Why is it that crappy foods are so commonly and aggressively marketed as health foods? If people want to eat quality food, why not just give it to them? The answer lies in economics.
There are only a limited number of people in the U.S. market, and they will only eat a certain amount of food. This means that it is difficult for a company to increase profits by getting people to buy and eat more food than before. That can only work to a small degree. The real profit potential lies in getting people to spend more money on something that costs less to produce.
This can only be effectively done with processed food products because the ways to dress up and market simple whole foods are limited. A tomato is pretty much a tomato, and supermarkets don’t even have different “brands” of tomatoes. (The advent of organic produce has opened this possibility up somewhat, but that’s an entire other discussion.) Process and package a tomato, though, and suddenly you have a lot more potential for marketing.
The marketing term for processing a food is “adding value.” The more processing a food undergoes, the cheaper the raw materials become and the more it can feasibly be sold for.
I’m going to focus on just one example from my client’s misguided shopping trip from a recent post, because it’s a common pitfall in the American diet: Breakfast cereal. Now here’s a product that just has to have all sorts of health benefits. After all, the box is usually plastered with little cartoon hearts to denote cholesterol benefits, bright, attractive pictures of plump berries or ripe grains and claims of loads of extra vitamins.
The reality: Almost any breakfast cereal is a quick way to become that guy at the pool swimming with his shirt on. Even if it’s a box of cardboard-flavored bran pellets, it’s likely to be over-processed, low in usable nutrient value and fiber, and a high-glycemic bomb of carbohydrates devoid of a decent protein source or beneficial fatty acids. That’s not even getting into the discussion of how ill-advised it is to eat grains in the first place.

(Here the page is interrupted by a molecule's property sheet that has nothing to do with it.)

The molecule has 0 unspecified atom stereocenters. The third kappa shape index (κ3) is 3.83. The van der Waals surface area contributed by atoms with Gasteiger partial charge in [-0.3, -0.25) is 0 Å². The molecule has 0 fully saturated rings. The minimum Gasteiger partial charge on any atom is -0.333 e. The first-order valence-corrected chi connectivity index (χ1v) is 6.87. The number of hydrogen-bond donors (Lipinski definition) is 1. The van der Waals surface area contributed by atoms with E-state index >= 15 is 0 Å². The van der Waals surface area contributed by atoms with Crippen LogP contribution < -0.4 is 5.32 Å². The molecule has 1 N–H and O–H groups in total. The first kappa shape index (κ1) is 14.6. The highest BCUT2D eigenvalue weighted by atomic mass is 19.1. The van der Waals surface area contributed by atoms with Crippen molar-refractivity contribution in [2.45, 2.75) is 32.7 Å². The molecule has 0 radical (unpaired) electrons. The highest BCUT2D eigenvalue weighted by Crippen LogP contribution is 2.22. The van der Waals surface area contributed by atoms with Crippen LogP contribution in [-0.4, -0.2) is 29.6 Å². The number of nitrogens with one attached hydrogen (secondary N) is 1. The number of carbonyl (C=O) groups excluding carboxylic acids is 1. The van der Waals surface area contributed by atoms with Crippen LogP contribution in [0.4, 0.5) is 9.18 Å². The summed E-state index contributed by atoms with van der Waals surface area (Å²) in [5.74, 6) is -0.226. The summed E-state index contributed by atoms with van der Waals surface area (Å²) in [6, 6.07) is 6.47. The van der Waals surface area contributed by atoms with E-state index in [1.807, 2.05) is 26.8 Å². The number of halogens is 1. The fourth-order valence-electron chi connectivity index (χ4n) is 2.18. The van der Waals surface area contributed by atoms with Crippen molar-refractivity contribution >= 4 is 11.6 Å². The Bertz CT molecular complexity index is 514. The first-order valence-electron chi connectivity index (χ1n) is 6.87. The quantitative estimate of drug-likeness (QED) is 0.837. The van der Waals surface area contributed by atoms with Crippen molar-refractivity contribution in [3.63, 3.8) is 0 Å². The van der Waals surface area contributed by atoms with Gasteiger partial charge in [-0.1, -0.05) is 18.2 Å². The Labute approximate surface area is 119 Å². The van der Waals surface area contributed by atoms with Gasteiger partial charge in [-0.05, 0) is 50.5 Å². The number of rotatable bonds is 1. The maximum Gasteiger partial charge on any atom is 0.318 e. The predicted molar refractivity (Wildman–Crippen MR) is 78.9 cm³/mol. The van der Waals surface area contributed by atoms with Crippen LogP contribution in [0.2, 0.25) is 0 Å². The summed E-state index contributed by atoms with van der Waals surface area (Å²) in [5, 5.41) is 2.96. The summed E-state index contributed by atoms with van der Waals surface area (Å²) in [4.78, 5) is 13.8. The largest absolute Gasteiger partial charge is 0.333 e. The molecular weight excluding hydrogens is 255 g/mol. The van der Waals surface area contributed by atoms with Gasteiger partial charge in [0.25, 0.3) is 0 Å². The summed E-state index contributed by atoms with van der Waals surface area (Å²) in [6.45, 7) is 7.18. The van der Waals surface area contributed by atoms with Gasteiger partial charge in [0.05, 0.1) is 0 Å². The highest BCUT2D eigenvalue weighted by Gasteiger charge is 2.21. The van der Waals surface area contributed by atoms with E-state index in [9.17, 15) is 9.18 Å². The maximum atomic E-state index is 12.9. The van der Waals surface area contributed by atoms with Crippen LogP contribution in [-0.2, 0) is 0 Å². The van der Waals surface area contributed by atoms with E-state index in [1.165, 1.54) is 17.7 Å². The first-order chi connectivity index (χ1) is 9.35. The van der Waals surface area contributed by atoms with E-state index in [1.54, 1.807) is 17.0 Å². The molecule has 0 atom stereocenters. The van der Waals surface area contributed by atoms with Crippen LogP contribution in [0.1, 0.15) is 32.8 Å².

Breakfast cereal is one of the food industry’s greatest innovations. It transforms approximately four cents of cheap grain into a four to five dollar commodity. This is why there is an entire aisle in grocery stores dedicated to marketing and selling different competing brands and styles of cereal, and the shelf holding plain oats is usually about four feet wide. The Institute of Cereal Technology, the R&D department for General Mills breakfast cereal, is a secretive institution located in Minneapolis and staffed by over 900 scientists designing new ways to create the next alchemy of “value added” cheap grain and chemicals converted into four dollars worth of shelf-stable food.
Of every dollar spent on processed foods like breakfast cereal, roughly four cents of it will make its way back to a farmer. The rest goes to factories, laboratories and scientists. By comparison, the eggs, bell peppers or plain oats you buy in the store will contribute about forty cents per dollar to the farmer’s pocketbook.